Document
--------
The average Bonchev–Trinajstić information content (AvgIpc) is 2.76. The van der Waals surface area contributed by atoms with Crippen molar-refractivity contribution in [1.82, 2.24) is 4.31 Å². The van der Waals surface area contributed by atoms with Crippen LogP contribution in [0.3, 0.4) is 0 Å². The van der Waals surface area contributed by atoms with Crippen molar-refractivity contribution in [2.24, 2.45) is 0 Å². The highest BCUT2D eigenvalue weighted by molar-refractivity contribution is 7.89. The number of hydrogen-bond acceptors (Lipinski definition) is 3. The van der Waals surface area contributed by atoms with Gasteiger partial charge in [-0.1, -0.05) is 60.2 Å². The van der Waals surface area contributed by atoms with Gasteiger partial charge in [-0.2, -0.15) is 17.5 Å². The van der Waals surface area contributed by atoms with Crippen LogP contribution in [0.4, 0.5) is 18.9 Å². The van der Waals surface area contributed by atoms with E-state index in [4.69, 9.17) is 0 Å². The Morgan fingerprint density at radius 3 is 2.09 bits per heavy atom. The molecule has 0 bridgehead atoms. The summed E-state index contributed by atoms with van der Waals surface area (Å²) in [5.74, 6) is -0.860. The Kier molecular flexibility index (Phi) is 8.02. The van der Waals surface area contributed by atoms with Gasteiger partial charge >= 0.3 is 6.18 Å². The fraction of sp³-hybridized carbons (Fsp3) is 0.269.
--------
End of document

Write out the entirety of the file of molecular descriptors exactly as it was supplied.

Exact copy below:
The average Bonchev–Trinajstić information content (AvgIpc) is 2.76. The van der Waals surface area contributed by atoms with Crippen molar-refractivity contribution in [1.82, 2.24) is 4.31 Å². The van der Waals surface area contributed by atoms with Crippen LogP contribution in [0.3, 0.4) is 0 Å². The van der Waals surface area contributed by atoms with Crippen molar-refractivity contribution in [2.24, 2.45) is 0 Å². The highest BCUT2D eigenvalue weighted by molar-refractivity contribution is 7.89. The number of hydrogen-bond acceptors (Lipinski definition) is 3. The van der Waals surface area contributed by atoms with Gasteiger partial charge in [-0.1, -0.05) is 60.2 Å². The van der Waals surface area contributed by atoms with Gasteiger partial charge in [-0.2, -0.15) is 17.5 Å². The van der Waals surface area contributed by atoms with Crippen LogP contribution in [0.4, 0.5) is 18.9 Å². The van der Waals surface area contributed by atoms with E-state index in [4.69, 9.17) is 0 Å². The Morgan fingerprint density at radius 3 is 2.09 bits per heavy atom. The molecule has 0 bridgehead atoms. The summed E-state index contributed by atoms with van der Waals surface area (Å²) in [5.74, 6) is -0.860. The Kier molecular flexibility index (Phi) is 8.02. The van der Waals surface area contributed by atoms with Gasteiger partial charge >= 0.3 is 6.18 Å². The fraction of sp³-hybridized carbons (Fsp3) is 0.269.